Picks and Pans Review: Downriver

updated 05/30/1988 AT 01:00 AM EDT

originally published 05/30/1988 AT 01:00 AM EDT

by Loren D. Estleman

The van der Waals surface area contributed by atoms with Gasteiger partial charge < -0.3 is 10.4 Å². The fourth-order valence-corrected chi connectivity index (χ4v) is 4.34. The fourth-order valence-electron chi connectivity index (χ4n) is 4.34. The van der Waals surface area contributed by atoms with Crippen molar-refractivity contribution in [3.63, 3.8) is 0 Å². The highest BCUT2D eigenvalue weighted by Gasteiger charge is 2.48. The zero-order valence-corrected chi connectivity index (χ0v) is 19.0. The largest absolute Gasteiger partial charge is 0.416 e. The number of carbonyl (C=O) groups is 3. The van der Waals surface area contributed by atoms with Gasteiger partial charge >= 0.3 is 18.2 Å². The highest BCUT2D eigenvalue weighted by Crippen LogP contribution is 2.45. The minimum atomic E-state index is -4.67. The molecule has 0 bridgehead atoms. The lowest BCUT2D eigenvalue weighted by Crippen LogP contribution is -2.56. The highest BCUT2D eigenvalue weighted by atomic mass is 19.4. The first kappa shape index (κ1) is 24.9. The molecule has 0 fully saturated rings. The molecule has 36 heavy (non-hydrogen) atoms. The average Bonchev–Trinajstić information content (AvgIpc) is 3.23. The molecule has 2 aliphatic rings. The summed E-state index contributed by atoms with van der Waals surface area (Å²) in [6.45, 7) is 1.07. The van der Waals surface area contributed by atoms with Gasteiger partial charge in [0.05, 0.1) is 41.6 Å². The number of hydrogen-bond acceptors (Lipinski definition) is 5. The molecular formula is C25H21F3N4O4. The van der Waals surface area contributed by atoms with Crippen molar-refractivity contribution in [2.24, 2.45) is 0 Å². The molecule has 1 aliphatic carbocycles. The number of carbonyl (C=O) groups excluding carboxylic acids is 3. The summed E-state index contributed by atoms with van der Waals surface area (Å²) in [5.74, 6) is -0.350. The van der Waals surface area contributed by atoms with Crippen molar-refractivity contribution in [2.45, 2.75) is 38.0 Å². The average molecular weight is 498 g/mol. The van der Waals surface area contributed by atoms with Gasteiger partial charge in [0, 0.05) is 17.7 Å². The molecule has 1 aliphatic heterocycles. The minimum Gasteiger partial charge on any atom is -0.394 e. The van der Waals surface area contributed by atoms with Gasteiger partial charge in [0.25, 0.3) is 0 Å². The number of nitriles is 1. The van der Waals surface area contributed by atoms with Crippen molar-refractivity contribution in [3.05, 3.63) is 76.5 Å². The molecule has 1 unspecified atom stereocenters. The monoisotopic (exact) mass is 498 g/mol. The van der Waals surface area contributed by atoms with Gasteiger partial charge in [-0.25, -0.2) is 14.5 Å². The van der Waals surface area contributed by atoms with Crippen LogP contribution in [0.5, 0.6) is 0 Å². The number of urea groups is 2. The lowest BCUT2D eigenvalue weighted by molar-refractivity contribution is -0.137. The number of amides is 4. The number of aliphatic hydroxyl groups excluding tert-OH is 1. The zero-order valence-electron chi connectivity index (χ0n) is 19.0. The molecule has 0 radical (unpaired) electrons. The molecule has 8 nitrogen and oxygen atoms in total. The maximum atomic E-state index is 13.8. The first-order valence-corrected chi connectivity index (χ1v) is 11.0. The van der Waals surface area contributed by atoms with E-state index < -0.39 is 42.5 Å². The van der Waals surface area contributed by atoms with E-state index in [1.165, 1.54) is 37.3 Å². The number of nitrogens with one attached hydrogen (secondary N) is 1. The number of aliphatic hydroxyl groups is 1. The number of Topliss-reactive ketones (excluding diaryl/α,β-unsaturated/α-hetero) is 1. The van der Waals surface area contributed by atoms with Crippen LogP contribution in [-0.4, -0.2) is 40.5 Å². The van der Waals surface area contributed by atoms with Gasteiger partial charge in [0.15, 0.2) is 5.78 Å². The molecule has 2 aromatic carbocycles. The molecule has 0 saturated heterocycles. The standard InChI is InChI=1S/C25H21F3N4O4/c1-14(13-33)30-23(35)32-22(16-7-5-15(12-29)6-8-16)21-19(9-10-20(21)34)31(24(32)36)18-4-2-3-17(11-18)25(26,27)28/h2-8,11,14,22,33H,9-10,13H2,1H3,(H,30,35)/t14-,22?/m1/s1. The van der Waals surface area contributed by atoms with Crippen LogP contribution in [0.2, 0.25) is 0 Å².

"You told me the best was coming," Loren D. Estleman writes in the dedication to his longtime agent, who died last year. "I had it all along." Immodest though these words may seem, they also are hard to argue with. Downriver is Estleman's eighth Amos Walker book, and the sardonic Motor City private eye was never in better form. In this nifty knockoff of the Rip van Winkle legend, a would-be pro-basketball player named Richard DeVries is accused of involvement in an armored car robbery during the 1967 Detroit race riots. The hulking DeVries admits to setting fire to a condemned building but says he had nothing to do with a murder that occurred during the robbery. Nevertheless, he draws a stiff sentence, and when he gets out of prison 20 years later, he hires Walker to help him settle old scores. The world, of course, is a different place by then, and it's amusing to note DeVries' reactions to such newfangled notions as self-service gas stations. The Rip van Winkle riff gets lost as the slightly muddled plot moves "downriver," to the death of an auto-industry executive involved in a stock scam. But the real pleasure here, as always with Estleman, is the cool, crisp writing, the repartee. "So how was prison?" Walker asks DeVries. "Better than no sex at all," comes the reply. Then there are marvelous throwaway lines like: "It made me feel as old as erosion." And: "In the office time hung like a willow branch." Estleman is the Sultan of Similes, so let's praise Downriver thusly: Like a crusty Croesus, this delightful detective novel is hard-boiled yet rich as eggs Benedict. (Houghton Mifflin, $15.95)

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